Board holds hearing on coroner nepotism complaint; decision within 30 days



Attorney Doug Hubbard, right, speaks with Nelson County Coroner Field Houghlin while his daughter Rebecca Houghlin looks on at Wednesday’s public hearing. Click to enlarge.

Wednesday, June 4, 2014, 9 p.m.  — Nelson County Coroner Field Houghlin’s attorney apologized on Houghlin’s behalf in a public hearing Wednesday before the Joint City-County Ethics Board.

The public hearing was a milestone of sorts: It was the first public hearing the joint ethics board had convened in its history.  The hearing was to consider a complaint that Houghlin appointed his daughter as a deputy coroner in violation of the county’s ethics ordinance.

Hubbard’s opening statement to the board was not lengthy.

“Since the beginning, [Houghlin] has admitted he recommended his daughter for appointment as a deputy coroner,” Hubbard told the board. “He did that without the knowledge he was violating the ordinance.”

His client’s lack of knowledge of the ethics ordinance is not an excuse, but it shows Houghlin lacked intent to violate the law. Hubbard suggested that his client’s intent is a factor the board should weigh if they are to consider sanctions or penalties.

“Ignorance isn’t a defense, and in 47 years, it never has been for me,” Hubbard said.


Board member Brad Metcalf, center, asks a question during Wednesday’s public hearing. Click to enlarge.

Hubbard went on to defend complainant Danielle Chladek’s right to file a complaint about the matter. Chladek is the Republican candidate for coroner, and in earlier comments to the media, Houghlin implied the ethics complaint was politically motivated.

“Yes it took place in a political context,” Hubbard said of the complaint, “But so what? I would trust when any of us is involved in politics, we understand that each side has a right to do what they legally can do,” he said. “She had the right to do what she did and I respect her for doing it.”

If others made mistakes connected with the appointment of Houghlin’s daughter, Hubbard said it was not his client’s intent to point fingers at others.  “We’re underneath the bus, but we’re not trying to get anyone else underneath it with us,” Hubbard said.


From left, ethics board members Austin Weller, Otis Ballard, Brad Metcalf and John Stone listen as Field Houghlin’s attorney discusses the ethics complaint against his client. Click to enlarge.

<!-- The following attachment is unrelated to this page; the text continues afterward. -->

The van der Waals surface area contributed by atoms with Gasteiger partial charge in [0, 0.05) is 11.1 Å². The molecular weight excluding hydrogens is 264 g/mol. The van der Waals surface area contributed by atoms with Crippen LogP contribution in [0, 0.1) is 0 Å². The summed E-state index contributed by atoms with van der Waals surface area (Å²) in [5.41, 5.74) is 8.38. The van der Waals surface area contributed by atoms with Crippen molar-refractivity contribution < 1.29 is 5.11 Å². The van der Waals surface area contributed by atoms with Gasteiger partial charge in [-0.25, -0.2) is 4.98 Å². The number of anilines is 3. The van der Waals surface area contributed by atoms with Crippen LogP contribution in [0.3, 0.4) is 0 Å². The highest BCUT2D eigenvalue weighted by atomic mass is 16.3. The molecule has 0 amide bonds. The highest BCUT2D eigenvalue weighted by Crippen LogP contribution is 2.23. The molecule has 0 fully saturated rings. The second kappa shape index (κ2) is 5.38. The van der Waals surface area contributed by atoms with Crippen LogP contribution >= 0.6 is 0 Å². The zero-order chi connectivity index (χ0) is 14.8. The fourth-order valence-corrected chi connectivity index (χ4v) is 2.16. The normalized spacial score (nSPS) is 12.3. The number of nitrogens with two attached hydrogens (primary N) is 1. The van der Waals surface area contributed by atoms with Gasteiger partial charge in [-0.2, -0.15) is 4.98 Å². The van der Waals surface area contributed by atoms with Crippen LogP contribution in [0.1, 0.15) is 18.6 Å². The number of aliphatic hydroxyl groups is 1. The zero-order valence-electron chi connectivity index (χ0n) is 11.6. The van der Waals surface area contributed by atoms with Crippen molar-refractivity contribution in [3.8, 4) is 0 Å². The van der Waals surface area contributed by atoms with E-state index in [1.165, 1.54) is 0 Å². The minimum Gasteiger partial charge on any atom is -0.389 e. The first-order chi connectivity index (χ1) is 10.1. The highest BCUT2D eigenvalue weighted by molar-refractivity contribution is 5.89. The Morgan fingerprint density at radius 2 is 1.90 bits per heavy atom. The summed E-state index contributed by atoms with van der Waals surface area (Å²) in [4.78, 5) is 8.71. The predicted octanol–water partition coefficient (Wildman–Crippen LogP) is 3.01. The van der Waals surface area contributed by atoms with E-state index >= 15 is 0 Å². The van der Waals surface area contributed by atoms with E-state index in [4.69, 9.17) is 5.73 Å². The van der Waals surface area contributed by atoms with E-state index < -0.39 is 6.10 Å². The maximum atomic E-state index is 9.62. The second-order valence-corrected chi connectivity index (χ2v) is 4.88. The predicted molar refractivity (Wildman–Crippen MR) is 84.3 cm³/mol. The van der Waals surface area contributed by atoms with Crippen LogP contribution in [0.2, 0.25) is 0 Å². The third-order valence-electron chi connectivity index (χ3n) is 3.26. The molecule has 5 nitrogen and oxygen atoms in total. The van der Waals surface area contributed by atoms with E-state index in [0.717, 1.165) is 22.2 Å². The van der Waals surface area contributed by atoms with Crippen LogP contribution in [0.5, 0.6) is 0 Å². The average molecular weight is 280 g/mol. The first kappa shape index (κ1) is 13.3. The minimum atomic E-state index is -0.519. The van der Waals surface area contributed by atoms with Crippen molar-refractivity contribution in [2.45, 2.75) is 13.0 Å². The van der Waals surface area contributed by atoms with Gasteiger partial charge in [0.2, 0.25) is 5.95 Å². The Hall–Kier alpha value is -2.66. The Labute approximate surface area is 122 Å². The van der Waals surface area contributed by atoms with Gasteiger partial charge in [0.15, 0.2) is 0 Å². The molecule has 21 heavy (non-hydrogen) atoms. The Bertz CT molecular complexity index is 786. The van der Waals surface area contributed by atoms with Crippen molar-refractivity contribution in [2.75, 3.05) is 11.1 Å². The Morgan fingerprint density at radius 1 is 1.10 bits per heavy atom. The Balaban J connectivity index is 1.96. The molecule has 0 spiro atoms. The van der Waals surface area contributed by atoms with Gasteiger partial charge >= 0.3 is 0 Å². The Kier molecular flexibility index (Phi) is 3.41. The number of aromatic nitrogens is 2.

The board questioned Houghlin about the timing of the appointment and his awareness of the nepotism prohibitions in other counties’ ethics ordinances. Board member Brad Metcalf asked if Houghlin was aware his daughter was under 21 and did not meet the statutory requirements for the job at the time of her appointment on March 1, 2013.

Rebecca Houghlin turned 21 on March 9, Field Houghlin explained. The basic coroner’s class is only offered once a year, and she needed to be appointed in order to qualify to attend the weeklong training necessary to serve as deputy coroner, he said.

According to information filed with Chladek’s complaint, Rebecca Houghlin actually completed the coroner’s basic training course on Friday, Feb. 15, 2013 — two weeks prior to her appointment on March 1, 2013 as a deputy coroner.  The county subsequently reimbursed Rebecca Houghlin $864.39, which included mileage, lodging and food for the week of training.

Questions also touched on the Judge Executive Dean Watts’ role in the appointment after Houghlin’s statements and media release indicated that Watts was the one who made the appointment. The county coroner is a constitutional officer, and as such, each is responsible for his or her appointments, Metcalf said.

Hubbard told the board Houghlin understood the appointment was his responsibility. And once Houghlin was aware of the ethics issue, he immediately ask for and received his daughter’s resignation.

Following the hearing, the board entered a closed session but took no final action. The board has 30 days in which to make a determination and issue a written report of its findings and conclusions.


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